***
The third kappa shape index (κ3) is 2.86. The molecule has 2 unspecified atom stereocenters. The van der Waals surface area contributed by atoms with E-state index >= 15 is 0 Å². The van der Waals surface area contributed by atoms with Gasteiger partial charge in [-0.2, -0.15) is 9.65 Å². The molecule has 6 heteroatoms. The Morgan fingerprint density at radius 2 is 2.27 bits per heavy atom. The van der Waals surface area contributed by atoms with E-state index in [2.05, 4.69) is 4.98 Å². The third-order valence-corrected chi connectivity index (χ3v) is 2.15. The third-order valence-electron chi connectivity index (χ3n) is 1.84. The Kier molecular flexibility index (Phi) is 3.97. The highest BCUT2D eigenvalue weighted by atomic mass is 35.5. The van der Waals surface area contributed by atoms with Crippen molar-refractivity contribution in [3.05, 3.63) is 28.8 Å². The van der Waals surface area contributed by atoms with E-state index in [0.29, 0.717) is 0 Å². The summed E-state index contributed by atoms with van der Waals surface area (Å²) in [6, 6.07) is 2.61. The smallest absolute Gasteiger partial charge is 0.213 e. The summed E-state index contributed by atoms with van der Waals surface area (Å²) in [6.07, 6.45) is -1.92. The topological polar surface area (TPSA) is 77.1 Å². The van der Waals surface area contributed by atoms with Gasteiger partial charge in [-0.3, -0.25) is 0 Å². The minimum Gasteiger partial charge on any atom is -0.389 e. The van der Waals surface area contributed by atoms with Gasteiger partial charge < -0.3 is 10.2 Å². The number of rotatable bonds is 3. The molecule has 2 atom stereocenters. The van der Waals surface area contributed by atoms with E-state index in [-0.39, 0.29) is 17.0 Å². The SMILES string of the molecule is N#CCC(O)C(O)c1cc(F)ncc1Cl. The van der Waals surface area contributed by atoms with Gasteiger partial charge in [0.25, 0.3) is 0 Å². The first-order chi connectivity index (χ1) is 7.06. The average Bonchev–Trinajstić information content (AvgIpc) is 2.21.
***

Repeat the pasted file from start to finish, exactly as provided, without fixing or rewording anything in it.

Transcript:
The third kappa shape index (κ3) is 2.86. The molecule has 2 unspecified atom stereocenters. The van der Waals surface area contributed by atoms with E-state index >= 15 is 0 Å². The van der Waals surface area contributed by atoms with Gasteiger partial charge in [-0.2, -0.15) is 9.65 Å². The molecule has 6 heteroatoms. The Morgan fingerprint density at radius 2 is 2.27 bits per heavy atom. The van der Waals surface area contributed by atoms with E-state index in [2.05, 4.69) is 4.98 Å². The third-order valence-corrected chi connectivity index (χ3v) is 2.15. The third-order valence-electron chi connectivity index (χ3n) is 1.84. The Kier molecular flexibility index (Phi) is 3.97. The highest BCUT2D eigenvalue weighted by atomic mass is 35.5. The van der Waals surface area contributed by atoms with Crippen molar-refractivity contribution in [3.05, 3.63) is 28.8 Å². The van der Waals surface area contributed by atoms with E-state index in [0.29, 0.717) is 0 Å². The summed E-state index contributed by atoms with van der Waals surface area (Å²) in [6, 6.07) is 2.61. The smallest absolute Gasteiger partial charge is 0.213 e. The summed E-state index contributed by atoms with van der Waals surface area (Å²) in [6.07, 6.45) is -1.92. The topological polar surface area (TPSA) is 77.1 Å². The van der Waals surface area contributed by atoms with Gasteiger partial charge in [-0.3, -0.25) is 0 Å². The minimum Gasteiger partial charge on any atom is -0.389 e. The van der Waals surface area contributed by atoms with Gasteiger partial charge < -0.3 is 10.2 Å². The number of rotatable bonds is 3. The molecule has 2 atom stereocenters. The van der Waals surface area contributed by atoms with E-state index in [-0.39, 0.29) is 17.0 Å². The SMILES string of the molecule is N#CCC(O)C(O)c1cc(F)ncc1Cl. The van der Waals surface area contributed by atoms with Gasteiger partial charge in [0.25, 0.3) is 0 Å². The first-order chi connectivity index (χ1) is 7.06. The average Bonchev–Trinajstić information content (AvgIpc) is 2.21.